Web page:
Thursday, January 20, 2011

Traffic Congestion.. Like a speed governor on the economic recovery

A report was issued from the Texas Transportation Institute that analyzes and trends traffic congestion data and its impact on commuters.  Here's one story on the report from You Wasted 34 Hours in Traffic in 2009
No, it wasn’t your imagination. Traffic hasn’t been quite so hellish since the economy imploded, but now that things are picking up, you can expect congestion to increase as well. It’s already gotten so bad that the average American spent 34 hours sitting in traffic last year and paid $808 for the privilege.

So say the brains at the Texas Transportation Institute in their annual Urban Mobility Report (.pdf). The study found traffic in 2008 was better than it had been in at least a decade, but the stop-and-go grind returned in 2009 as the economy improved.
I've pointed out in an earlier post here how traffic congestion caused by poorly timed stoplights is an enormous waste of fuel in the USA.  If we could only get the road crews around the country to time the stoplights at major intersections to keep traffic flowing, it would benefit all drivers by reducing their fuel consumption which would also reduce the demand on gasoline, which would help drive costs lower.  And that would put money in consumers' pockets which would help feed the economic recovery.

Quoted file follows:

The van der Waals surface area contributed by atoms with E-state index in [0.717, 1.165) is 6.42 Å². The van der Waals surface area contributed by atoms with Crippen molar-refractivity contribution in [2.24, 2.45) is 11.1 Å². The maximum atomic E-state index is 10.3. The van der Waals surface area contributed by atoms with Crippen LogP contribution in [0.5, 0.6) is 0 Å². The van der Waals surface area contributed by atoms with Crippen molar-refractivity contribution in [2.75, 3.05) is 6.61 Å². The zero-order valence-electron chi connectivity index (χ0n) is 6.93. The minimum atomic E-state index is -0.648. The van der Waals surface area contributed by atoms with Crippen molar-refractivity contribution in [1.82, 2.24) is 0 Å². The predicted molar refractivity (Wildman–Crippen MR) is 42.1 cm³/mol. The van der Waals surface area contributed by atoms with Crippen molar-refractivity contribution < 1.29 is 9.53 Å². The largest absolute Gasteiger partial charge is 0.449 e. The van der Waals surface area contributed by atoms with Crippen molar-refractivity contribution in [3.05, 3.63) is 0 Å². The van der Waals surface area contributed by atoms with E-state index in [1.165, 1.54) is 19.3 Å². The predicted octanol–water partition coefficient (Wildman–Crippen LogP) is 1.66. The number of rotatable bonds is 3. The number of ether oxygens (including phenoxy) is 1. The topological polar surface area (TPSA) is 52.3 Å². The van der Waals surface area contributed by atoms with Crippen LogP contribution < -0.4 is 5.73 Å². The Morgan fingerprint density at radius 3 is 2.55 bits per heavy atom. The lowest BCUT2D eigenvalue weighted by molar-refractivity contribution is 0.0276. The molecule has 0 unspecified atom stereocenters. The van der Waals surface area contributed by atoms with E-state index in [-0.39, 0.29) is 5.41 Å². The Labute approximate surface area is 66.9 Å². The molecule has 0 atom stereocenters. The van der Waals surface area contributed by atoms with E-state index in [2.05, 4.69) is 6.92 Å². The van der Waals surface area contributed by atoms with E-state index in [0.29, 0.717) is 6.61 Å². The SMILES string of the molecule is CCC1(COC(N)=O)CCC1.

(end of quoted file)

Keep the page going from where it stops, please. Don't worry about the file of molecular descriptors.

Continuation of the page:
As this report also points out, as the economic recovery builds momentum, it will lead to more drivers on the road which will increase traffic congestion.  This will have the effect of increasing fuel consumption which will drive gasoline prices higher.  So it acts essentially like a speed governor on the economic recovery.  The more the economy heats up, the more people will drive, and the more time and gasoline and time we will waste in traffic, thereby reducing the average consumer's disposable income and increase distribution costs that will negatively affect the recovery.  Money spent at the gas pump can't be spent elsewhere.

To avoid this, we need to do all we can to reduce our collective fuel consumption and a big part of that has to involve alleviating systemic traffic congestion problems.  That is not an impossible task.  Timing the stoplights and eliminating the predictable logjams at the lane merge points near road construction projects would be a great start.

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